Published interviews and personal profiles


Mark Thwaite


M ark Thwaite: What gave you the idea for Nocturne in Chrome & Sunset Yellow?

Tobias Hill: London in all its glory. Which for me means London at night. Some of the world's great cities only really come into their own after dark. London is like that.

Actually, that's too neat. What I was really trying to write about was more than London. I wanted Nocturne to be a series of poems about the city. Post 9/11, post 7/7. I love the countryside, but it's the great cities that make the world go round - for better and worse. Writing about the city, you end up writing about the best and the worst of the modern world. What else should poetry be about?

London has enough mass and variation that it can stand to be an example of what a city is. That's something I've been trying to get at for a long time. The hardest thing is the variation. It's very easy to get lost. If you try and catch it all you end up with nothing. The idea in Nocturne was to avoid that problem through focus. There's a quote by Monet at the beginning of the book, a line from a letter he wrote to a friend about the difficulties of painting water: "To paint the sea really well, you need to look at it every hour of every day in the same place so that you can understand its ways in that particular spot." The city is difficult to write about for the same reasons the sea is difficult to paint - nothing ever stops - it's all motion and change. So I took the painter's advice. Nocturne has two particular spots; the place where I grew up and still live, and the geographical heart of the city.

Then there's the other quote at the beginning of the book, which is from Ralph Waldo Emerson: "Cities give us collision". It's harder to explain what that did for the poems. It got me thinking on what cities are really composed of. The buildings are incidental. The people are what matters. Emerson is talking about the way people are thrown together into relationships they would never have chosen or imagined. He doesn't say whether that's good or bad. That gave me ideas.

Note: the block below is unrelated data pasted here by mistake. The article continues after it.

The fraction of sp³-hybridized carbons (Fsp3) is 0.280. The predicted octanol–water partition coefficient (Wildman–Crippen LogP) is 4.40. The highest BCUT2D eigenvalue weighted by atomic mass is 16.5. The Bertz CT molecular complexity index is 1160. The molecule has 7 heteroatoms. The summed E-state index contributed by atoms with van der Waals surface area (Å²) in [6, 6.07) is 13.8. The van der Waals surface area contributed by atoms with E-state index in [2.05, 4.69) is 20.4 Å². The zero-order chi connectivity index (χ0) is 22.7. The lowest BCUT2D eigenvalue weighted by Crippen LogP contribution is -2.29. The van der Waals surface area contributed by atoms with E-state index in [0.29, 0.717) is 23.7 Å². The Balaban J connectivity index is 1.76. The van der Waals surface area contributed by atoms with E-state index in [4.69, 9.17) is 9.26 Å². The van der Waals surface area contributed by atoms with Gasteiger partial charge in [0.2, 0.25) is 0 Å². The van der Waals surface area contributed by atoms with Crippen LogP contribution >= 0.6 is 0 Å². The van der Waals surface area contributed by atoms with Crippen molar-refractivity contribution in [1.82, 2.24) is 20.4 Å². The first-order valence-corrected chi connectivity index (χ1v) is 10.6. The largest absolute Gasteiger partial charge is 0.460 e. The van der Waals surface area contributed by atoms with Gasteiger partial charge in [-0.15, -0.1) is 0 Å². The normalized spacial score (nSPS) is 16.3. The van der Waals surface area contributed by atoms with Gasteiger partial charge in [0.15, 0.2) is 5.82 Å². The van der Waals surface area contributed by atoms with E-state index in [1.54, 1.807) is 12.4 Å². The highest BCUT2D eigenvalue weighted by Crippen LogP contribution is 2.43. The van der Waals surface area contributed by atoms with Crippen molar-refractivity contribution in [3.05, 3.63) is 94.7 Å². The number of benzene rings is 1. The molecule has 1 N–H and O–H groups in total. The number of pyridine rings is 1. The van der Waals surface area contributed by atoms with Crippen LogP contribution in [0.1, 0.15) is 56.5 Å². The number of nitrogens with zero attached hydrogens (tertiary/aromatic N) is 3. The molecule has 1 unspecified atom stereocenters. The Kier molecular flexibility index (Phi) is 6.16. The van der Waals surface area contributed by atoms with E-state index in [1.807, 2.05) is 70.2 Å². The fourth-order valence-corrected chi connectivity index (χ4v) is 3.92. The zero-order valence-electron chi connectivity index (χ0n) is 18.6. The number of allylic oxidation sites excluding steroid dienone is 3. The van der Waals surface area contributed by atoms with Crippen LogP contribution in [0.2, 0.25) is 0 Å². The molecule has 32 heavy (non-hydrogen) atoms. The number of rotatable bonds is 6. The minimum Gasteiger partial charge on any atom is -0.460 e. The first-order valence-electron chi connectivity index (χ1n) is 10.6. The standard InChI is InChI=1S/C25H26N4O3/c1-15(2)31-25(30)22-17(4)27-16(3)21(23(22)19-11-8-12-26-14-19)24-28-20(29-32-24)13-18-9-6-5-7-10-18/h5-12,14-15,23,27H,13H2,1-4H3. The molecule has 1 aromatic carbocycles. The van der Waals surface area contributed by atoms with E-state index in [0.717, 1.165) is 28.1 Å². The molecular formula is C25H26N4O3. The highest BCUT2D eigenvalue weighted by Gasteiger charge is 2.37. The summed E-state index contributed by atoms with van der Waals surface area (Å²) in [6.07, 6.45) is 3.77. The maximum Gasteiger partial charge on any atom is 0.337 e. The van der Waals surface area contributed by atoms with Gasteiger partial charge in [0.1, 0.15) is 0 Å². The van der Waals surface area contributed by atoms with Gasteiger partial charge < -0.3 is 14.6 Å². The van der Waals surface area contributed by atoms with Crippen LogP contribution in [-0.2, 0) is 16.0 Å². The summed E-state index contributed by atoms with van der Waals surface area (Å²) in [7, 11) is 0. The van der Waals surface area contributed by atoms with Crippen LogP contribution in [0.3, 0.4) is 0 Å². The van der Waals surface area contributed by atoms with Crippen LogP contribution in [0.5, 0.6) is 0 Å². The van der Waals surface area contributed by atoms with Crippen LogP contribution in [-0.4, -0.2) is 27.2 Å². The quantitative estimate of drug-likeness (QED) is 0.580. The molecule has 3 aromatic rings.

MT: Do you wait for the "muse to land" or do you work and work at your poems?

TH: Okay, here's a true story. It's a bit long so if I'm boring you look away now.

In 1997 I was on a train journey across Russia. One night the birch forests gave way to a station like every other, with a statue of Lenin still facing towards a post-Communist Moscow, but as the train passed I saw a woman on the platform. She seemed to be waiting, although she ignored the night train. In one hand she held the leads of three large dogs; in the other she had a bag, and on the bag was this line of English:

To the writer, imagination is more important than knowledge - Kipling.

I watched the woman until she was out of sight, alone except for Lenin and her dogs. I kept thinking of her. Why was she there alone so late? Was Kipling back in fashion in a remote corner of Russia? Was the quotation even real? The story of the woman and the quotation kept me awake that night.

Imagination is more important than knowledge. The comparison interests me. Sometimes I find I agree with it. Writing with knowledge but no imagination is a sure way to produce a telephone directory, but not good writing. Since we're talking about poetry the comparison takes on a stronger resonance, because it echoes a stereotype. In case you didn't know, this is the way verse works: the good poet locks the door, turns off the light, and waits. Wandering aimlessly through daffodils is permissable on weekends. Eventually, inspiration will descend from heaven in large blue lightning bolts and, striking the good poet through the top of the head, will light up his or her brain for just enough time to write. On average it takes four lightning bolts to make a decent poem, and if someone knocks at the door at the wrong moment the whole thing is ruined: a hundred feet up in the air, a hairline crack appears in the bolt and it dissipates in a cloud of sulphur.

This is all true, and can even become mundane; once you've seen one blue bolt you've seen them all. There was even a report a while back which claimed that flashes of inspiration are produced by the decay of brain cells (which explains a lot about many poets). None of this leaves much room for knowledge. When inspiration is so spectacular, it's tempting to think that poets might be better off knowing nothing. That innocence is a lightning conductor.